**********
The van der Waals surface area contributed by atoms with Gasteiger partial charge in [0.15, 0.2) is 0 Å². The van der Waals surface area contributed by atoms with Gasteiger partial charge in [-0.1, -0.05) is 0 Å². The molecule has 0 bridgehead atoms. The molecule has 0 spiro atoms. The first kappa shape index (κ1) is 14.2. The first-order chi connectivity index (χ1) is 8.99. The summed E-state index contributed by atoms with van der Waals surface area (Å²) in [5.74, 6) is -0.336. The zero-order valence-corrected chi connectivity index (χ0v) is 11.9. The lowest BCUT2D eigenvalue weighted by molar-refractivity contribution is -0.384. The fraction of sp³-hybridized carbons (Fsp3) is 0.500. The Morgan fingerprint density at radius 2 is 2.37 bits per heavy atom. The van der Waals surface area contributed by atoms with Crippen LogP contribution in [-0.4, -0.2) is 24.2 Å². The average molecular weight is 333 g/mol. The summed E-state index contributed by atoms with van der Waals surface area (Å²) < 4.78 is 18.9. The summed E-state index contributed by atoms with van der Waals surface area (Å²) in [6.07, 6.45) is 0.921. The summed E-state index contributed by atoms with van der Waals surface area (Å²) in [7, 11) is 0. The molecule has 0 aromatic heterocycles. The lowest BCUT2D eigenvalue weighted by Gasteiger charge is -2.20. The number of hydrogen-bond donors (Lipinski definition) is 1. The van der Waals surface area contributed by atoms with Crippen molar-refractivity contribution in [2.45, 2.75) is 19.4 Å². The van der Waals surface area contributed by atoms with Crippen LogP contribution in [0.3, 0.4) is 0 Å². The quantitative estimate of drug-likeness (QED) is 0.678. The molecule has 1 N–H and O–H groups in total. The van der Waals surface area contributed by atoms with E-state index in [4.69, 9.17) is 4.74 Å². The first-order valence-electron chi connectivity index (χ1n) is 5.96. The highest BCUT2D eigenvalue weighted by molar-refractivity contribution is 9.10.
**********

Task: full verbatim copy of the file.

The van der Waals surface area contributed by atoms with Gasteiger partial charge in [0.15, 0.2) is 0 Å². The van der Waals surface area contributed by atoms with Gasteiger partial charge in [-0.1, -0.05) is 0 Å². The molecule has 0 bridgehead atoms. The molecule has 0 spiro atoms. The first kappa shape index (κ1) is 14.2. The first-order chi connectivity index (χ1) is 8.99. The summed E-state index contributed by atoms with van der Waals surface area (Å²) in [5.74, 6) is -0.336. The zero-order valence-corrected chi connectivity index (χ0v) is 11.9. The lowest BCUT2D eigenvalue weighted by molar-refractivity contribution is -0.384. The fraction of sp³-hybridized carbons (Fsp3) is 0.500. The Morgan fingerprint density at radius 2 is 2.37 bits per heavy atom. The van der Waals surface area contributed by atoms with Crippen LogP contribution in [-0.4, -0.2) is 24.2 Å². The average molecular weight is 333 g/mol. The summed E-state index contributed by atoms with van der Waals surface area (Å²) < 4.78 is 18.9. The summed E-state index contributed by atoms with van der Waals surface area (Å²) in [6.07, 6.45) is 0.921. The summed E-state index contributed by atoms with van der Waals surface area (Å²) in [7, 11) is 0. The molecule has 0 aromatic heterocycles. The lowest BCUT2D eigenvalue weighted by Gasteiger charge is -2.20. The number of hydrogen-bond donors (Lipinski definition) is 1. The van der Waals surface area contributed by atoms with Crippen molar-refractivity contribution in [2.45, 2.75) is 19.4 Å². The van der Waals surface area contributed by atoms with Crippen LogP contribution in [0.3, 0.4) is 0 Å². The quantitative estimate of drug-likeness (QED) is 0.678. The molecule has 1 N–H and O–H groups in total. The van der Waals surface area contributed by atoms with E-state index in [4.69, 9.17) is 4.74 Å². The first-order valence-electron chi connectivity index (χ1n) is 5.96. The highest BCUT2D eigenvalue weighted by molar-refractivity contribution is 9.10.